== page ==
LD was assessed using the Haploview software (V.4.2, Broad Institute, Cambridge, USA). Goodness-of-fit χ2 test was applied to test for Hardy–Weinberg equilibrium in controls. PLINK (V.1.07, http://pngu.mgh.harvard.edu/~purcell/plink/) was used to perform the standard case–control association analysis and to analyse the presence of epistasis between SNPs with the binary test (SNP×SNP) implemented in the program. Meta-analysis was performed using METAL (http://www.sph.umich.edu/csg/abecasis/metal/). ORs with 95% CIs were used to measure the strength of the association. The Bonferroni correction was applied considering the number of statistical tests performed. Statistical power analysis was performed using G*power 3 (http://www.psycho.uni-duesseldorf.de/abteilungen/aap/gpower3/). Sample size was determined assuming an effect OR of 1.5 and types I and II error of 0.05 and 0.2, respectively.
Hardy–Weinberg equilibrium was performed separately in laparoscopic and general population controls by PLINK and resulted higher than 0.05 suggesting no deviation in control groups for the four SNPs.
Allele frequencies and OR (95% CI) for associations of rs1333049, rs7521902 and rs1250248 with endometriosis and the results of the meta-analysis with previous GWAS are presented in table 1.
We found genetic association between rs1333049 genotyped in the CDKN2BAS locus and endometriosis with similar OR for general and laparoscopically proven controls, although in the latter case association was only nominal (significant threshold after Bonferroni's correction for multiple testing p=1.25×10−2). Meta-analysis with previous GWAS could not be performed due to the monoallelic nature of the SNP identified in the Japanese study and the lack of evidence for any association in the same locus in the Caucasian study.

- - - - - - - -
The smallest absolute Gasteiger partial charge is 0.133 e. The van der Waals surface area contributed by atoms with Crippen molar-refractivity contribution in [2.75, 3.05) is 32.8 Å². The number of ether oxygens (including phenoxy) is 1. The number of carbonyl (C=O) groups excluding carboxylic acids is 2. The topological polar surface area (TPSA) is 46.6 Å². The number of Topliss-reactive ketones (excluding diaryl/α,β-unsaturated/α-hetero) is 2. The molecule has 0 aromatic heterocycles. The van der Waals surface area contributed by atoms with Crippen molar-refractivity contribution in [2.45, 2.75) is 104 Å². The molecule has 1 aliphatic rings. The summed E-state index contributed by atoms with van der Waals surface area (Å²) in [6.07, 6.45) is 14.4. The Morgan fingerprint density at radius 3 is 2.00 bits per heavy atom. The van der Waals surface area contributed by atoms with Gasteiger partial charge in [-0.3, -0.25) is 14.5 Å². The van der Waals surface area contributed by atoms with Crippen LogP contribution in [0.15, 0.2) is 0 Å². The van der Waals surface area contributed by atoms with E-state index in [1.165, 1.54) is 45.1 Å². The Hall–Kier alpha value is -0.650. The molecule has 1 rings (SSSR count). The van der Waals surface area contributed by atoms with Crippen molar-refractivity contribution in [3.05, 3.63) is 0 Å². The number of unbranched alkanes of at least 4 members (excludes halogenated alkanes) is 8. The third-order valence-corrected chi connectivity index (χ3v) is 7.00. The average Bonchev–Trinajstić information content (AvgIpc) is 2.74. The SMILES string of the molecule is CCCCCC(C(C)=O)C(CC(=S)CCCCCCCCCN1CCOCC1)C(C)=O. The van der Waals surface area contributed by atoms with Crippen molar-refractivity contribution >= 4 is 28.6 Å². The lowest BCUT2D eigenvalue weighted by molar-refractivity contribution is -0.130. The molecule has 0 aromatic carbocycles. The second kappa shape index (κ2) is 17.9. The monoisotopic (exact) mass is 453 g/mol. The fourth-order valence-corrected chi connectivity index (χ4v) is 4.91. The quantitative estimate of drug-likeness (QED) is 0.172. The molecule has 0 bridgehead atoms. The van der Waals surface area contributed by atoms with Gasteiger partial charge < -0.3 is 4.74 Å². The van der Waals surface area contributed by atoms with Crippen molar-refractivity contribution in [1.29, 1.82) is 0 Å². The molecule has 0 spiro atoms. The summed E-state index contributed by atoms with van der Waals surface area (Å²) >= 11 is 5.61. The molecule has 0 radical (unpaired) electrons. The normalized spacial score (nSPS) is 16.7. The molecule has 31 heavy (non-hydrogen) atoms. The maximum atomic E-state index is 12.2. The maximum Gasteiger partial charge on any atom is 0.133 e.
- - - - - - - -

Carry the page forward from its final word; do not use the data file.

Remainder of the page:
For rs7521902, close to WNT4, a higher frequency of risk allele A was found in endometriosis patients compared with general control group (OR 1.36, 95% CI 1.09 to 1.69; p=5.59×10−3). Meta-analysis with previous GWAS and the current replication data reached 2.23×10−9 (OR 1.20, 95% CI 1.13 to 1.27) implying a genome-wide significance.
We did not find statistical difference for rs12700667 in an inter-genic region on chromosome 7p15.2 between endometriosis women and the general population (OR 1.00, 95% CI 0.82 to 1.21) and for this reason we did not proceed with the meta-analysis with the reported Caucasian OR.
A borderline significant association was found between endometriosis women and general controls for the risk allele A frequency of rs1250248 in the FN1 locus (OR 1.20, 95% CI 0.99 to 1.45; p=5.64×10−2) and the meta-analysis reached only a pmeta value of 3.88×10−5.
However, when the allele frequencies were used to evaluate association with the different phenotypes of endometriosis (table 2), significant genetic association for rs1250248 in the FN1 locus was found with the manifestation of the disease in the ovarian site (OR 1.34, 95% CI 1.07 to 1.66; p=9.00×10−3).